Sunday, 12 August 2018

The Year of the Hare by Arto Paasilinna


A comedy fable about one man's journey into the wilderness with a hare up his jumper

The Year of the Hare begins with the moment journalist Kaarlo Vatanen finds his life knocked off course by a young hare. As his car swerves to avoid the leveret on a quiet country road Vatanen is concerned that he has injured the animal and can't help himself stopping to find out.

Like Alice's White Rabbit the hare leads Vatanen on a picaresque adventure miles away from his structured professional life. The hare asks for little other than a ready supply of fresh leaves and protection from the oven, after all hare is skinned and eaten in rural Finland,  yet he offers Vatanen a mirror with which to view his own life.

The hare is a brilliant device which Paasilinna uses to create pace and to introduce new characters that drive the narrative on through various misadventures culminating in a chase over the border into the Soviet Union. The characters the pair meet along the way each in some way challenge Vatanen's perspective of the pretence that was the life he left behind.

The cover art on this new paperback edition perfectly captures the spirit of the novel. Though originally published in 1975 the story is a fresh as a daisy. The preface explains that the translation was slightly tweaked for the 7th edition in 2006 but at heart the structure and humour of the text remains unchanged. The novel has already been translated into 18 languages and appeared on the best-seller list at home in Finland and in France where a film adaptation was also produced.

This is the only book you'll read this year about one man's journey into the wilderness with a hare up his jumper. 

The  Year of the Hare by Arto Paasilinna and translated by Herbert Lomas published by Peter Owen, 144 pages

Monday, 6 August 2018

The Darkness by Ragnar Jonasson



The nights are darker, the snow drifts deeper and the crimes more brutal

Ragnar Jonasson is a crime fiction tour de force. Whilst holding down a successful portfolio career (Jonasson works as a lawyer, a copyright lecturer and a translator) he managed to deliver Nordic Noir gold with his Dark Iceland series featuring Ari Thor. As translator of Agatha Christie's work into Icelandic he has a unique insight into the mind of a crime writer but over the past few year Jonasson has established his own distinct voice.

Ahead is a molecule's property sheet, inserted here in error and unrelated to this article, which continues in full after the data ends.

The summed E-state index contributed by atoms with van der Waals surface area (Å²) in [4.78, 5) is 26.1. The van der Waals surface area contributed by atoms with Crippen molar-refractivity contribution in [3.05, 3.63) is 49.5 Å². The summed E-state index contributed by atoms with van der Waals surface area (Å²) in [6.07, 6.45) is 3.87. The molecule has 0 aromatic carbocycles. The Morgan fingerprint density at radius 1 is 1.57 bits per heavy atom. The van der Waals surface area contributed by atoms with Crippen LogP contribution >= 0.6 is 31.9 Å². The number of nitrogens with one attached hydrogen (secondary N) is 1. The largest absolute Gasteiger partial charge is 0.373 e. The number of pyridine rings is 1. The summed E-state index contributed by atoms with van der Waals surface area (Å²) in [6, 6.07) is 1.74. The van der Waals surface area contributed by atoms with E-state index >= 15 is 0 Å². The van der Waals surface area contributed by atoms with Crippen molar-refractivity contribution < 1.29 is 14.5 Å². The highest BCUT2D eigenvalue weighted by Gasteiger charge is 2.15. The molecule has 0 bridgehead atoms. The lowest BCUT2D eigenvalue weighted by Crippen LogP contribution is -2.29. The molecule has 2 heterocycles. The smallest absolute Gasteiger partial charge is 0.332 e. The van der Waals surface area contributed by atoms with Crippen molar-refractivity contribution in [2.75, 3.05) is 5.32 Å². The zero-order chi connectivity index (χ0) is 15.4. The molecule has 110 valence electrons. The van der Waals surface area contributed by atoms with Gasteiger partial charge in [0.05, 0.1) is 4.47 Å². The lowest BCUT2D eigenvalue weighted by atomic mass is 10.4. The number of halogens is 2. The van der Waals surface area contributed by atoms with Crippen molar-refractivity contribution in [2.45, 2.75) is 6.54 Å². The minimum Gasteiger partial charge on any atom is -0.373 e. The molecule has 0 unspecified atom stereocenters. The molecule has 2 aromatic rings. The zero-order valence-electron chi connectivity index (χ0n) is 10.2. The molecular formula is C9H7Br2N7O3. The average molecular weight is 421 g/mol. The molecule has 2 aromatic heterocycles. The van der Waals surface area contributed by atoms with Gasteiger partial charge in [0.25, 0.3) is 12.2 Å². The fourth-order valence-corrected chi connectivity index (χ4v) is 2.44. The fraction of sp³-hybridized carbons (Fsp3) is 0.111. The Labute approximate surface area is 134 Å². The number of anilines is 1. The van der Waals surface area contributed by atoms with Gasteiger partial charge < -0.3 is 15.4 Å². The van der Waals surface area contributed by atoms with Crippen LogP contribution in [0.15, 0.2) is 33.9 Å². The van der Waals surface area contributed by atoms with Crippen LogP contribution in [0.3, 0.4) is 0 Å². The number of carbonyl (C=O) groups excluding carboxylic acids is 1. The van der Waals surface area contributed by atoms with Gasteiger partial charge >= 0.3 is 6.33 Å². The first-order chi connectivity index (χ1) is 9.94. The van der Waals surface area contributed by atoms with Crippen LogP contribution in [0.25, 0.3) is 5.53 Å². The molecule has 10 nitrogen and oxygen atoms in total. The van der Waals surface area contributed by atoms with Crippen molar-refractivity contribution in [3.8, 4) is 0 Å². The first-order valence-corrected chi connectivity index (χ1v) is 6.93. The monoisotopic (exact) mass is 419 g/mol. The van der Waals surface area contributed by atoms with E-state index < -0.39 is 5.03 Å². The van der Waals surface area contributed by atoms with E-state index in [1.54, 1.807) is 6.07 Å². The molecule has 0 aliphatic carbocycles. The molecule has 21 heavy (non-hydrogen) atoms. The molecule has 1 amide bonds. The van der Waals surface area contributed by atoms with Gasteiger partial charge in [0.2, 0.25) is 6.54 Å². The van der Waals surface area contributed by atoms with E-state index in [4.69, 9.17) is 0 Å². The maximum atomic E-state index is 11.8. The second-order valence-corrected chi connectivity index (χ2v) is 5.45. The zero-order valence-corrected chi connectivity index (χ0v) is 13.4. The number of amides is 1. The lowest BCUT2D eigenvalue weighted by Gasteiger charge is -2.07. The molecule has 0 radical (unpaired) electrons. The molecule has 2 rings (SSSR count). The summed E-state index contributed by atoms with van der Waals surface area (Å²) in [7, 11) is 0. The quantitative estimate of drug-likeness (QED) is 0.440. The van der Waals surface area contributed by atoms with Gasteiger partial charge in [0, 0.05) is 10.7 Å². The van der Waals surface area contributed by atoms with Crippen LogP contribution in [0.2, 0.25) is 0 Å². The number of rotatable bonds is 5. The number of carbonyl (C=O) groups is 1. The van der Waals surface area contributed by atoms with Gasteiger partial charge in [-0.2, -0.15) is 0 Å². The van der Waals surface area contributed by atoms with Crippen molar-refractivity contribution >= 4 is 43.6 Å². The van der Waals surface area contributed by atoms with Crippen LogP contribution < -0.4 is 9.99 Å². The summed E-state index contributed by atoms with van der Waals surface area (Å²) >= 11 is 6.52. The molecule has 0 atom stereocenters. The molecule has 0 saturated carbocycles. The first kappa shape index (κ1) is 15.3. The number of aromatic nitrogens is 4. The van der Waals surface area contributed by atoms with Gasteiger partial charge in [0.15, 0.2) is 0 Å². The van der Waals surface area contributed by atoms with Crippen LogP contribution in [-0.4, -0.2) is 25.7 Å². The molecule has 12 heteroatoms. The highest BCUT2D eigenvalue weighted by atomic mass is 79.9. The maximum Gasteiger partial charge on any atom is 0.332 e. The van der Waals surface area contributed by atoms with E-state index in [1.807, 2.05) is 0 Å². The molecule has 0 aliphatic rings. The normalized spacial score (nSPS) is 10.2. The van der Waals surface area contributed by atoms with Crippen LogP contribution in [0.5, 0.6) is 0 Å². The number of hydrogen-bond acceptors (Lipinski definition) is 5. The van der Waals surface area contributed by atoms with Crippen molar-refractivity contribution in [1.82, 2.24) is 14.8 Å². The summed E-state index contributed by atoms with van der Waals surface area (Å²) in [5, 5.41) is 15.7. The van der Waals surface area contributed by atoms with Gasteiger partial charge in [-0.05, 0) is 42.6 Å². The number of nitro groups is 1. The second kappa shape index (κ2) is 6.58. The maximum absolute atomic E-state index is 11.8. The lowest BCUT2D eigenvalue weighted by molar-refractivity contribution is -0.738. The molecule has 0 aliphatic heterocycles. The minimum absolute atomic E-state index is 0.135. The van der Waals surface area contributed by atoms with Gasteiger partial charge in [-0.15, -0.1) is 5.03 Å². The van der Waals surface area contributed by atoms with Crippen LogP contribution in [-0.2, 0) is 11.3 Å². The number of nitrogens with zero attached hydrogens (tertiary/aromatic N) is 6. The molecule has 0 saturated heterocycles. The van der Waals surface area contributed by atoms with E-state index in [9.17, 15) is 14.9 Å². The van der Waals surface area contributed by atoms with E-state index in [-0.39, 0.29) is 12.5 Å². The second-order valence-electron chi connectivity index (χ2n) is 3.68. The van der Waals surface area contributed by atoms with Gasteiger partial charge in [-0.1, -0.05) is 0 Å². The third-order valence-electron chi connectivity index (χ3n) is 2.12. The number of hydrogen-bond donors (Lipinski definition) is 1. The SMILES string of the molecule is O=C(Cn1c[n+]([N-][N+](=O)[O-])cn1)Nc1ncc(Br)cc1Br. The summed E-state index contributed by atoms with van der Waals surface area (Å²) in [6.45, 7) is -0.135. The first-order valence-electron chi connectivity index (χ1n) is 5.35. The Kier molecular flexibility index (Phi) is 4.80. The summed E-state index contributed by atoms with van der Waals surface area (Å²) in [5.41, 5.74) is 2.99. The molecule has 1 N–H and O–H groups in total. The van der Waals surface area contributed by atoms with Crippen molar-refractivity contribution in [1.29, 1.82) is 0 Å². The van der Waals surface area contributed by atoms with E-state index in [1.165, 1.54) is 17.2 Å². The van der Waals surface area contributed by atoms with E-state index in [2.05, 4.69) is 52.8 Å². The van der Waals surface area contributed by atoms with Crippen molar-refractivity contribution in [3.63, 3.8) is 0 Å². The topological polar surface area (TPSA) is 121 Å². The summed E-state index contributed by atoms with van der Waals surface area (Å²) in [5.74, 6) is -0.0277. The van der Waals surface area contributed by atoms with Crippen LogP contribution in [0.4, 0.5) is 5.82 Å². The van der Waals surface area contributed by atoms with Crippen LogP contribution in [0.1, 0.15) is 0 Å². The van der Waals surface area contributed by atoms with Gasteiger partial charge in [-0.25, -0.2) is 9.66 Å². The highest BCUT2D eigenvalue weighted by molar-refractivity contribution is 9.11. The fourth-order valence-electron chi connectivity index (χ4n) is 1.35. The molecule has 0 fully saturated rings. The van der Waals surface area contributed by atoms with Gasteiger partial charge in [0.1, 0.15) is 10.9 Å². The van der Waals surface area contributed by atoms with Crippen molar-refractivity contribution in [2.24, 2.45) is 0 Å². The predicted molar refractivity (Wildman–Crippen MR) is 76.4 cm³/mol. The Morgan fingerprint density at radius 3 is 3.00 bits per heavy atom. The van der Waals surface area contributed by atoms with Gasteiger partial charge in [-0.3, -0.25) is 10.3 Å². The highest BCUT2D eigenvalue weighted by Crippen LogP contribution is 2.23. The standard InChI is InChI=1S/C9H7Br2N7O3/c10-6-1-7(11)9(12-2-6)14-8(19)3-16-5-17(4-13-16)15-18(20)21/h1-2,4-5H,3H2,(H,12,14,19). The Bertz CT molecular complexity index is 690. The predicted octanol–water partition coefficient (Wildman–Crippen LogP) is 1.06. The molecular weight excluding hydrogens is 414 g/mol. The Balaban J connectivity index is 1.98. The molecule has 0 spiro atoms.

The Darkness marks the first appearance in English of Jonasson's protagonist Hulda Hermannsdottir. Hulda is a retiring cop being given the final push by her unsympathetic boss who reluctantly lets her investigate one last case before she retires. At 64, Hulda is older that other crime fiction leads but she's wiser and her dreams and fears are richer than those of younger characters. The truth is, Hulda Hermannsdottir is pure crime fiction perfection and Jonasson knows just how to to write a high paced thriller around her final weeks on the force.

The Darkness finds Hermansdottir reopening a cold case concerning a young Russian asylum seeker who was found dead from a suspected suicide. Unhappy with the way the case was concluded Hermannsdottir lifts the lid on the story and finds a link to the case of another missing girl. As her investigation continues she anxiously considers her own future in retirement and her new friendship with Peter. Could he be what she needs to finally put to bed the ghosts of the past?

Jonasson takes the crime fiction tropes we recognise and administers them with a sharp injection of Icelandic chill. The nights are darker, the snow drifts deeper and the crimes more brutal.

Read The Darkness now before the follow up which is due for publication in 2019
  
The Darkness by Ragnar Jonasson and translated by Victoria Cribb published by Michael Joseph, 336 pages

Friday, 3 August 2018

The Last Children of Tokyo by Yoko Tawada



A original fable based in a near future dystopia

Yoko Tawada's recent work Memoirs of a Polar Bear is a unique novel narrated by three generations of one polar bear family. In The Last Children of Tokyo we're in more conventional hands, from a storytelling point of view, but Tawada's unique vision is just as strong.

The two protagonists, 100 year old retired author Yoshiro and his young grandson Mumei, represent the two extremes in Tawada's Neo-Japan. With the working aged population all working in agriculture in Okinawa, Tokyo is comprised of elderly but spirited morning joggers and fragile and sick youngsters. 

"Exposure to multiple health hazards from prolonged habitation"; Tawada's vision of Tokyo is bleak. Climate change, political isolationism, disease and economic regression have left society in dysfunctional place in which the old are having to care for their ill-equipped grandchildren. This is an interesting take on the issues facing an ageing society. Whilst contemporary Japan focuses on AI solutions to care for the elderly Tawada speculates that its the young who are ultimately weak and vulnerable.

Aside from the dystopian aspects some of Tawada's city vision could prove to be prescient. Whilst cars continue to choke the streets of Shibuya today it is more and more conceivable that we'll reach 'peak car' in the not too distant future.

Tawada's satire is sharp and inescapable and could be explored over far more pages than this novella. Would be great to read a graphic novel adaptation just as the cover art suggests.

The Last Children of Tokyo by Yoko Tawada and translated by Margaret Mitsutani published by Portobello Books, 144 pages